Over the weekend, Matt Mullenweg announced on Twitter that Apple’s App Store had blocked Automattic from shipping updates to WordPress’ official iOS app. Automattic doesn’t sell anything for WordPress.com or Jetpack inside the mobile apps, but the app included external purchasing methods that bypassed Apple’s requirement of selling via in-app purchases.
On the surface it seemed Apple was forcing a free app to add in-app purchases solely to extract its 30% cut of the revenue. The problem was if users drilled down deep enough into web help pages, they could find a window to escape the walled garden. While this seems like an unlikely way that a user would purchase an upgrade, Apple held the app’s updates hostage in order to gain full compliance from Automattic.
“There are a few convoluted ways you can get to our web app from within previews, documentation, etc.,” Mullenweg said in the Twitter conversation. “We offered to block based on user agent server-side, but that was not deemed sufficient.”
In a rare congenial response from Apple, the company apologized and reversed course 24 hours later, but not before Automattic had already acquiesced to adding in-app purchases. In a statement provided to MacRumors, Apple said the issue has been resolved, although it did not specify if this happened weeks ago:
We believe the issue with the WordPress app has been resolved. Since the developer removed the display of their service payment options from the app, it is now a free stand-alone app and does not have to offer in-app purchases. We have informed the developer and apologize for any confusion that we have caused.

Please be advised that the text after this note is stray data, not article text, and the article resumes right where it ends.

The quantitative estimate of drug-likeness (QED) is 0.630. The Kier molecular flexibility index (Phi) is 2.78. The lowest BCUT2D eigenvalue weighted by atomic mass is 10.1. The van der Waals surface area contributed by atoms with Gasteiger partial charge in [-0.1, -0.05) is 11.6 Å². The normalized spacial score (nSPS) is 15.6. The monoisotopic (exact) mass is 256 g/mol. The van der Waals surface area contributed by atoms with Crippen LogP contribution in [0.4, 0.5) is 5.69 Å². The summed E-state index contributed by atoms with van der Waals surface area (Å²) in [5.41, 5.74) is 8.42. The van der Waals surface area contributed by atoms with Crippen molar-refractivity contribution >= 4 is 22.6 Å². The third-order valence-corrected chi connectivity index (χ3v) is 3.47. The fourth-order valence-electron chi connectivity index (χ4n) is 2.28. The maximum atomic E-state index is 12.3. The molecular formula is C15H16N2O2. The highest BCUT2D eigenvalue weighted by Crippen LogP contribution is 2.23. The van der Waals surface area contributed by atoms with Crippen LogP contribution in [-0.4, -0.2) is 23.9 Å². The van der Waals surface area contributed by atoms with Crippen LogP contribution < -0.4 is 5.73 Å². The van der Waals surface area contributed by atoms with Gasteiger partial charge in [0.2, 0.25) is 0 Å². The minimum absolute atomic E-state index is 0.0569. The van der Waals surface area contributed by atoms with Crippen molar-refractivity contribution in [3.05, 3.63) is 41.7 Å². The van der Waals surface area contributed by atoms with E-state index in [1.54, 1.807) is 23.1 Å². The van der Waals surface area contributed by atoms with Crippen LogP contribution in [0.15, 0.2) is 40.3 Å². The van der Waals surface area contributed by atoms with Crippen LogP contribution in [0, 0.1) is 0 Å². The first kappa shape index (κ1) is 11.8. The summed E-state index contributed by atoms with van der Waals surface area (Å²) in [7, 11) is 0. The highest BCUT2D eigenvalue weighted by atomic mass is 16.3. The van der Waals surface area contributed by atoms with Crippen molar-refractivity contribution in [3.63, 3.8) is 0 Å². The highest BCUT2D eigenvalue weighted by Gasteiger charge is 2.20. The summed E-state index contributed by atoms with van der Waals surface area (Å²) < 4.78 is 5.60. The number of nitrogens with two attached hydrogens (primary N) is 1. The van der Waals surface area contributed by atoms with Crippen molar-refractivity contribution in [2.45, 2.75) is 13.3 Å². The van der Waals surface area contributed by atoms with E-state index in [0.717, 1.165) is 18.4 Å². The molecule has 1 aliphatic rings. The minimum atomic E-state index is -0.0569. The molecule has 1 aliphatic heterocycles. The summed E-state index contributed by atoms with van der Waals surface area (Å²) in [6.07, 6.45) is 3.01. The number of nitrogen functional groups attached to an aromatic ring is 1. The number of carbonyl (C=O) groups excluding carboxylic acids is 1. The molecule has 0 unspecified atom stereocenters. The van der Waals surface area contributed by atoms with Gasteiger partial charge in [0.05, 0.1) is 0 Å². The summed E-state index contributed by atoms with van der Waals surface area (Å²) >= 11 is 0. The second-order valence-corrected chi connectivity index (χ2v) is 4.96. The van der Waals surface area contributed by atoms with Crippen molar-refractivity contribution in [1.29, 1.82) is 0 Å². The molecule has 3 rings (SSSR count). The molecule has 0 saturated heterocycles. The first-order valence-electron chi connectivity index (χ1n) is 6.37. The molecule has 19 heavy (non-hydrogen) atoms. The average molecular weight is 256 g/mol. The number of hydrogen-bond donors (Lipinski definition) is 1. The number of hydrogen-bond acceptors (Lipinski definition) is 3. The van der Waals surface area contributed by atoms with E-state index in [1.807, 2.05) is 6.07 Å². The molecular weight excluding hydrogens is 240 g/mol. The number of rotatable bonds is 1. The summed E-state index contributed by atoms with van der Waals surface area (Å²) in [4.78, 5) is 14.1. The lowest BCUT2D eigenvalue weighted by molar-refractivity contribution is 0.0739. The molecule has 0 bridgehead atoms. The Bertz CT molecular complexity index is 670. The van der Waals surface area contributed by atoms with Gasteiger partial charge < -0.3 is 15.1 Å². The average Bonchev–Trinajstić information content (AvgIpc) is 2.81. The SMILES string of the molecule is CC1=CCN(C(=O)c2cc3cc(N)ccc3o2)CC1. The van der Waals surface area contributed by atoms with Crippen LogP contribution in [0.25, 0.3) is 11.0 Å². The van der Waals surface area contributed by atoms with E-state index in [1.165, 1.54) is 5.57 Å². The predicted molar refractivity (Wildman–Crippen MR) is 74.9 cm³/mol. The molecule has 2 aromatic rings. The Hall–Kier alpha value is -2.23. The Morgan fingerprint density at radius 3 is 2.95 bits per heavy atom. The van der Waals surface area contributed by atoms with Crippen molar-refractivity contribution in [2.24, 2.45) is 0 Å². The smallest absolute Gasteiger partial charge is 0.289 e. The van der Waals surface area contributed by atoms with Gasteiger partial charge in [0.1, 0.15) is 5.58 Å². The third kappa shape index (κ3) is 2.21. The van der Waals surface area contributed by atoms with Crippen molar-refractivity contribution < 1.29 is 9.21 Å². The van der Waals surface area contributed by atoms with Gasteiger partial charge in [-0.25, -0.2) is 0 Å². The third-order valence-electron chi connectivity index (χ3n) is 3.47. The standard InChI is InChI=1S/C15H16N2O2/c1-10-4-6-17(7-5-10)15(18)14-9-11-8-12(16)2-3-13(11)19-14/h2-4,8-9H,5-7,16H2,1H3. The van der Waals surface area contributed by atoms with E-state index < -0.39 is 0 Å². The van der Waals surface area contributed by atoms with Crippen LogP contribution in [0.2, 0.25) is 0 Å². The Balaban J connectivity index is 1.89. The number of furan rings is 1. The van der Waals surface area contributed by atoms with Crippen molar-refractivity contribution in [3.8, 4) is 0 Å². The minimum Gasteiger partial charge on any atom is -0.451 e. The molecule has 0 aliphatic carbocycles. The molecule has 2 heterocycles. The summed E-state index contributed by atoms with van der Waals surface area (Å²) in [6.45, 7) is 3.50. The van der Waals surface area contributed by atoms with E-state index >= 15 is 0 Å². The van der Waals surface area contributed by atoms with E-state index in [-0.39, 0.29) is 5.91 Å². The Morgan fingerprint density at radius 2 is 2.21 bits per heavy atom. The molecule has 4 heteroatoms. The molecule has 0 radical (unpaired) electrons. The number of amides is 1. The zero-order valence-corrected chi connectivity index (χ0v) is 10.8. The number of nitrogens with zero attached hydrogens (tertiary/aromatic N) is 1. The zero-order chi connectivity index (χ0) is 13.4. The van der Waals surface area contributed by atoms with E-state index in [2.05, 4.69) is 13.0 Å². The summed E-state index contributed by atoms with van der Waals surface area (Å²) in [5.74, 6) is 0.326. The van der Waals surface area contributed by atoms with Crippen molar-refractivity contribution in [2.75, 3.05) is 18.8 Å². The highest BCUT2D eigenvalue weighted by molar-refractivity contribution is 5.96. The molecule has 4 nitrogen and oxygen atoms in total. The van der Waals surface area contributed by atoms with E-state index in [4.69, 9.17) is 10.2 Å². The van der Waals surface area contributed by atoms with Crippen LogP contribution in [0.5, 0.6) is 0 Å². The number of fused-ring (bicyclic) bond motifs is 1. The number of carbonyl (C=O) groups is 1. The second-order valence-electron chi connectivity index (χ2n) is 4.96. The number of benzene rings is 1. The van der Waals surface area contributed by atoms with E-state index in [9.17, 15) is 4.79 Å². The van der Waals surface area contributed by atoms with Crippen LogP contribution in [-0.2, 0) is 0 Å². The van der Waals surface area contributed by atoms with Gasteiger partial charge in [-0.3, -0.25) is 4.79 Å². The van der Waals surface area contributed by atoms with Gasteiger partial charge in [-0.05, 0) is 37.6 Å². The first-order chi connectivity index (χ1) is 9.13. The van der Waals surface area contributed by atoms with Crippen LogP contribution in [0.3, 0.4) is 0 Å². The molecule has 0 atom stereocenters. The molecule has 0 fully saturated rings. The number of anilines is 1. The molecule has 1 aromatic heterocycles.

The Official WordPress Apps Need to Be Separate from Automattic’s Commercial Interests
Automattic’s control of WordPress’ official mobile apps has long been a controversial issue in the open source community. Since the company heavily subsidizes the apps’ development, its agenda for the apps goes completely unrivaled. This is why the official apps contain WordPress.com and Jetpack-specific features that are unnecessary for many self-hosted site owners.
Although the apps are open source, historically, they have rarely received contribution from developers outside Automattic due to the complexity of the code. This hasn’t changed. In 2016, when version 5.7 of the apps came out for iOS and Android, it looked like Automattic was pushing forward on building an upgrade path for WordPress.com plans. At that time, features for self-hosted sites began to lag behind significantly. Automattic mobile engineer Maxime Biais said the commitment to support both was equal.
“WordPress.com features are not prioritized over self hosted,” he said. “When we can implement things for both we do it, but when we can’t (like when we don’t have the XMLRPC endpoint) we do it for WordPress.com and usually ask Core
This article was written by Sarah Gooding and originally published on WordPress Tavern.